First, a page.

Do you know the author Jack Higgins? He's a world-famous author and one of the leading novelists of our time. I know him because he was born in Belfast. Go to and put in Jack Collins, and you’ll see 90 or 100 references to books he has written–he's a multi millionaire. He lives on one of these channel islands; I think its Guernsey, a tax haven. Jack Higgins is not his name; it's a pseudonym. He was asked just fairly recently what he wished that someone had told him when he was younger. Here's a man who has everything and lives on an island off shore to keep the money that he has because he's got so much of it. And do you know what he said? He said, “I wish someone had told me that when you get to the top, there's nothing there.” Isn't that incredible? Jesus is saying to these people, you’re laboring for that which perishes; labor for that which endures to eternal life.

What is the greatest question that we could ask ourselves tonight? What's the greatest question that you can ask tonight? “What must I do to inherit eternal life?” That's the greatest question–a question that concerns every single one in this room tonight. Maybe you’re not even listening, maybe you've fallen asleep, maybe you have absolutely no interest in this sermon of this service but it's the greatest question you could ask yourself. “What must I do to inherit eternal life?”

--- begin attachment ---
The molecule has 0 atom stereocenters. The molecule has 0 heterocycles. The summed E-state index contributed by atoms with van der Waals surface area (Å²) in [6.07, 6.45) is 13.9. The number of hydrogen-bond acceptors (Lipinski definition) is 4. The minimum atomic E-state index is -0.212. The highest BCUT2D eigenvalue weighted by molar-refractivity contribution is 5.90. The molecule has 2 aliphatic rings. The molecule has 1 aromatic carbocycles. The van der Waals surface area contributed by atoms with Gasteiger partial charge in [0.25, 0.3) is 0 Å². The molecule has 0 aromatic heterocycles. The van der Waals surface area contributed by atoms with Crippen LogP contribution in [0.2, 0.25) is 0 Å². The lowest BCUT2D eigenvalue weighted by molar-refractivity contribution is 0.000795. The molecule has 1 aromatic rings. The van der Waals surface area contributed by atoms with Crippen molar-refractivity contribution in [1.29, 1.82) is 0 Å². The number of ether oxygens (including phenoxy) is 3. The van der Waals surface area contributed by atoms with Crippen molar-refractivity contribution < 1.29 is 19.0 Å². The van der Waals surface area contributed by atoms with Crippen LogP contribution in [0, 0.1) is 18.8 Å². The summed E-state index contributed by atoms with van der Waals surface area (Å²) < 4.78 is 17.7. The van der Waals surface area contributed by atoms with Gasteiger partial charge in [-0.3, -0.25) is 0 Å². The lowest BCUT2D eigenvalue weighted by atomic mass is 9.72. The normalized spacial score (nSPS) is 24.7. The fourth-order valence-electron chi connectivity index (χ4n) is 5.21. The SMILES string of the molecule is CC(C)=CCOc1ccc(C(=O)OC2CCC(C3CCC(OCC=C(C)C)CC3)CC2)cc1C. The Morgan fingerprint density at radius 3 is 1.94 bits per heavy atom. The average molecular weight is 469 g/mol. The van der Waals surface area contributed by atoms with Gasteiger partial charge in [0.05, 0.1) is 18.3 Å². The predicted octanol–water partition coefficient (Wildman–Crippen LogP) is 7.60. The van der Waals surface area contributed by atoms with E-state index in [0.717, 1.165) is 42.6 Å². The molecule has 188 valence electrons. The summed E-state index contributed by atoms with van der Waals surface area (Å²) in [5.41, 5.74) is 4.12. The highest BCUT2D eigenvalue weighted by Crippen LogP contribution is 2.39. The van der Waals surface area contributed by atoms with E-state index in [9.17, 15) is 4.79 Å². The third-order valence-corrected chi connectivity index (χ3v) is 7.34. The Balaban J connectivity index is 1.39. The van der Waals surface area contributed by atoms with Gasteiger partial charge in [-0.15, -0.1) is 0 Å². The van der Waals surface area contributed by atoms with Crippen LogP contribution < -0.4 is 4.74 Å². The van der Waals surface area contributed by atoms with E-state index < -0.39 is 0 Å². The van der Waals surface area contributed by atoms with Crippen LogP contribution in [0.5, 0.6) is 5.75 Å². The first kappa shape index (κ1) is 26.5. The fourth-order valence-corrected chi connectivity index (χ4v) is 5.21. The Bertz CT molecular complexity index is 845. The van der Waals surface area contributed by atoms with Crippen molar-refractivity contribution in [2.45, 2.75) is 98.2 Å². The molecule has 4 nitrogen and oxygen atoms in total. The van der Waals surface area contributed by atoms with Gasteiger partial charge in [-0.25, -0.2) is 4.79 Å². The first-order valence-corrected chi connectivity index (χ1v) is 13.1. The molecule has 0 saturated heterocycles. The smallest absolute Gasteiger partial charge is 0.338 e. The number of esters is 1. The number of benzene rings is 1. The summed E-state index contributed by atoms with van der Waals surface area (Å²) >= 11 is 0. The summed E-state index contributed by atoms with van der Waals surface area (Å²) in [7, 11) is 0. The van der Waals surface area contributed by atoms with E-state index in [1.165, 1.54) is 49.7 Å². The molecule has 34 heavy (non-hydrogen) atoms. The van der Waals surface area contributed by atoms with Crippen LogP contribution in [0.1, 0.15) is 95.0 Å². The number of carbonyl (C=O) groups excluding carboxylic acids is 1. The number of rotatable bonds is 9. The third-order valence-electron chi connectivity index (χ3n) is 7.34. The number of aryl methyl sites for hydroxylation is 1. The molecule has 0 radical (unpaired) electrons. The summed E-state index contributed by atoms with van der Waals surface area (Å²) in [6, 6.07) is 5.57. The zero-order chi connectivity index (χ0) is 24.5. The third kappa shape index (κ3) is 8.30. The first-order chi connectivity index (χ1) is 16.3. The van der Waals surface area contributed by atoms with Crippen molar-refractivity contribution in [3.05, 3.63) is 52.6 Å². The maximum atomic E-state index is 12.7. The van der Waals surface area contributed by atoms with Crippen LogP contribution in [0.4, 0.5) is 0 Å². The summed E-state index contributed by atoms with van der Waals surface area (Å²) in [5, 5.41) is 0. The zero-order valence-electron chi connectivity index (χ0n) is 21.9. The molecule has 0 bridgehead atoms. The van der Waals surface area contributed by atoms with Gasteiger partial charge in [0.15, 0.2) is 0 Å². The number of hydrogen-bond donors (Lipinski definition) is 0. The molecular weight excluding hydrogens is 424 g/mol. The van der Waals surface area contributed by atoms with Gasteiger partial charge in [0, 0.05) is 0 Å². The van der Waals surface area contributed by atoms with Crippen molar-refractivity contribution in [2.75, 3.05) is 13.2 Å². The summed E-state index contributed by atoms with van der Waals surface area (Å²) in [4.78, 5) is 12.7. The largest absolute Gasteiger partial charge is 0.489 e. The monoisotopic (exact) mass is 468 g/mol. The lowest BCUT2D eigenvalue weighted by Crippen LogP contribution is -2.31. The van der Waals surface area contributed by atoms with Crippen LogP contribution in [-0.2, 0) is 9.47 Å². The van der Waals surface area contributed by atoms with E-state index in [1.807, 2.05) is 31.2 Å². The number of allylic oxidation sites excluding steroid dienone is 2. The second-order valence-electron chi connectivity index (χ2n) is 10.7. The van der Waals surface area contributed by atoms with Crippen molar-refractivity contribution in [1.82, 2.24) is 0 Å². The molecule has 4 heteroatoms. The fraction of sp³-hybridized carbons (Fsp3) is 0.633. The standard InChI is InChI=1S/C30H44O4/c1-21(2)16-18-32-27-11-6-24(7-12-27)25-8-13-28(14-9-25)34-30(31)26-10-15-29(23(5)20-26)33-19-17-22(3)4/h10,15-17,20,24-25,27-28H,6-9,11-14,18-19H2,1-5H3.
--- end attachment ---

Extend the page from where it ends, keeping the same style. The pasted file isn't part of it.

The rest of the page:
What is the one thing that is necessary to enable me to live forever in the presence of God? And the answer that Jesus gives is to have Him as the bread of life. “Do not labor for the food that perishes, but for the food that endures to eternal life.” What does that mean for many of us here? Let me put it this way. What does this mean for a Christian stockbroker? We've got a few of them here. What does this mean for you? You've watched the markets and they've tumbled. What does this mean for you, when Jesus says, “Don't labor for that which perishes, but labor for that which endures to eternal life.” What it means is that you do not labor for the food that perishes, you do not fret that somehow your entire life has become jeopardized because the material things of this world are collapsing around you. Your joy isn't destroyed by it. Your peace isn't destroyed by it. You’re not working and laboring for the food that perishes. Your goal is to enjoy Christ, and to be exalted in the way that you work.. The Christian stockbroker will say, in the face of a falling market, “The main food that I want from this job is still there, because my hunger, my deepest hunger, is to know the goodness and grace of Jesus Christ residing within my soul.”

II. Grumbling.